On January 10, 2024, the Maryland General Assembly will convene for a 90-day session. As always, there will be a lot of issues before them, but two are almost certain to be the focus of intense attention. Those Issues are transportation funding and education funding.
Regarding transportation funding, the Moore administration recently announced plans to cut $3.3 billion in state funding for transportation. The current plan cuts approximately $1 billion from MDOT’s operating budget and approximately $2 billion from MDOT’s capital budget. Under the current plan state monies to counties for local road repair funding will be cut by $400 million. At a Maryland Association of Counties conference last week, Governor Moore said the state is now “forced to reckon with structural [budget] challenges that have plagued our state for years.” Moore also said, “I don’t have all the answers right now.”
Answers are in the works. Maryland’s Transportation Revenue and Infrastructure Needs Commission (TRAIN Commission) is reviewing, evaluating and preparing recommendations on the following: current funding sources and the structure of the Maryland Transportation Trust Fund, transportation funding in other states, short- and long-term transportation funding needs, options for public-private partnerships, changes in transportation technology and trends, practices for prioritizing transportation project funding, options for regional transportation authorities, options for sustainable long term transportation funding, and practices to improve project delivery. The TRAIN Commission is required to submit an interim report to the Governor and Maryland General Assembly by January 1, 2024, and a final report by January 1, 2025.
Regarding education funding, the focus will be on next steps on Maryland’s multiyear Blueprint for Maryland’s Future, also known as Kirwan.
The General Assembly approved Kirwan three years ago. It mandates $30 billion additional tax dollars into public education statewide over the first 10 years. $4 billion additional dollars every year, after that. The additional dollars are to be used in part to increase teacher salaries, expand pre-kindergarten, and bolster career and technology training. Since passage no long-term full funding sources have been agreed upon. As a result, Kirwan mandates have been and continue to be a hot issue across the state. In rural Carroll County, the president of the Board of Education has said her school district is still struggling to deal with Kirwan’s costs. After learning Baltimore City will need $79 million more than anticipated to fund Kirwan mandates, Baltimore Mayor Brandon Scott said Kirwan was “a gut punch”.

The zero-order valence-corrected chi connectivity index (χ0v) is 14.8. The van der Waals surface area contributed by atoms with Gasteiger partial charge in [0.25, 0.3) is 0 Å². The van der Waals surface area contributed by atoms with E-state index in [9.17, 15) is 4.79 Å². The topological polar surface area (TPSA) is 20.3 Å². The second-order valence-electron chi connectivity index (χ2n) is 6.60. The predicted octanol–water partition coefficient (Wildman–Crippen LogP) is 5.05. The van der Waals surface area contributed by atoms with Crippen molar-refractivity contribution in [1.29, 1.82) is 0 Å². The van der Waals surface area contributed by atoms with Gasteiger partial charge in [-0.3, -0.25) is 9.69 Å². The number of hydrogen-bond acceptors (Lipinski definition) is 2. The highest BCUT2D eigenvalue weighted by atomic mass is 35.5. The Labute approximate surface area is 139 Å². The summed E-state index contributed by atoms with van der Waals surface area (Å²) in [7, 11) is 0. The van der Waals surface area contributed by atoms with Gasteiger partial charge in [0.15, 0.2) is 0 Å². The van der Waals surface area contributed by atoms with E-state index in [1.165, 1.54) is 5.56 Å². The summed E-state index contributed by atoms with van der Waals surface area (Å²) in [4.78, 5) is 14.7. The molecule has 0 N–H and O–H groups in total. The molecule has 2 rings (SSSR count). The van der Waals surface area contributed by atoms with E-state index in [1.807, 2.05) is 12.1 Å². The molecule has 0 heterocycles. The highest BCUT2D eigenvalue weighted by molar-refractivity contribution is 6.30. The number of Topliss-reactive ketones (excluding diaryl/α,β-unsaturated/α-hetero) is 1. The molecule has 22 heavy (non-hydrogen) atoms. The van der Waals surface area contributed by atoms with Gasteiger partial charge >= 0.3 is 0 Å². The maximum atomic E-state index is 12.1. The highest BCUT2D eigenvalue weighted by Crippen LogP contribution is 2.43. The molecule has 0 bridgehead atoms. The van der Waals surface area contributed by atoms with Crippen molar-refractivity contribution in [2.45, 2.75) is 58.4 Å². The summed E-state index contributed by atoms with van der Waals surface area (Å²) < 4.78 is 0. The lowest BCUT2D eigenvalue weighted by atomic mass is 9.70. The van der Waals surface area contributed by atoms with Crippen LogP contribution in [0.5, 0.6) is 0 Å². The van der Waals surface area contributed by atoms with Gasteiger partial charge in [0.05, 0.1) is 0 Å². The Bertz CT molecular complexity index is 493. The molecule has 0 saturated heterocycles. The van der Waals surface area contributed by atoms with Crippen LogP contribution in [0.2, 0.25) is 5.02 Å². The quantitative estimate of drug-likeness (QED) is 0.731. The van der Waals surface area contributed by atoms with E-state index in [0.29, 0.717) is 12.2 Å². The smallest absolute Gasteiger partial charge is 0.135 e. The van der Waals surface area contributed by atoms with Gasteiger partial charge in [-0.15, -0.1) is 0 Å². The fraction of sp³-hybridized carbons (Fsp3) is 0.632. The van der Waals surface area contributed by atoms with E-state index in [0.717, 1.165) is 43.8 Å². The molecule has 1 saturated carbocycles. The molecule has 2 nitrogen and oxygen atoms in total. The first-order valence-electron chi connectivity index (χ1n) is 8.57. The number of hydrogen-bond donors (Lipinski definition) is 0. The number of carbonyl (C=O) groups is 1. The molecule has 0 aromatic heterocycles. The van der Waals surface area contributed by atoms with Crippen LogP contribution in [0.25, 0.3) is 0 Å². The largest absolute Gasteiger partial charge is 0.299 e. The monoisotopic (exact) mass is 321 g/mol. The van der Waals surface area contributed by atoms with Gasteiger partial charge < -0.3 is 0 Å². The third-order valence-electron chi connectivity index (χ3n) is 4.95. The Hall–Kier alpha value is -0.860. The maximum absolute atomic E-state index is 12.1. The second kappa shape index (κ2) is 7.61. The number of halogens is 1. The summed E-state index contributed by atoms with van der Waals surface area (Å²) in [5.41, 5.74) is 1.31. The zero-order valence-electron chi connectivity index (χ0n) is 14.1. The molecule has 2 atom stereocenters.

Such comments have not gone unnoticed by legislative leaders in Annapolis.
Before the 2023 legislative session ended, Senate President Bill Ferguson was asked in a media interview if lawmakers are open to changing the Kirwan Plan’s funding formula. Ferguson said, “We’re always back every year. I think we’re always open to making sure if the facts and data are there, we will address it,”
It will be most interesting to see if and how changes in transportation funding and education funding will become a reality in the 2024 General Assembly with a Democratic Governor and Democratic super majorities in the General Assembly.
No doubt the governor and legislative leaders are well aware of a recent report to the General Assembly’s joint Spending Affordability Committee. That report was done and presented by budget analysts from the nonpartisan Department of Legislative Services. Those analysts said the fiscal 2025 budget will start with a $418 million deficit. They also said the state’s five -year budget forecast includes hundreds of millions in structural deficits that balloon to $2 billion by fiscal 2029. These are budget deficit levels not seen since the great recession.
Dr. Daraius Irani, chief economist for the Regional Economic Studies Institute at Towson University said recently “I would argue that one thing we really have to think about: Do we cut [spending], do we raise taxes, or do we grow the population? I’d like to grow the population.”
I join with Dr. Irani on liking the “grow the population” option. I do so only if growing the population includes sustained efforts by government decision- makers at all levels to enact legislation and regulations that help grow the population of employers, employees, and retirees to move to or stay in Maryland. Otherwise, Maryland will follow the path of California and New York, two formerly vibrant states who are in a downward spiral based on huge budget deficits and residents leaving in record numbers.
David Reel is a public affairs/public relations consultant who serves as a trusted advisor on strategy, advocacy, and media matters who lives in Easton.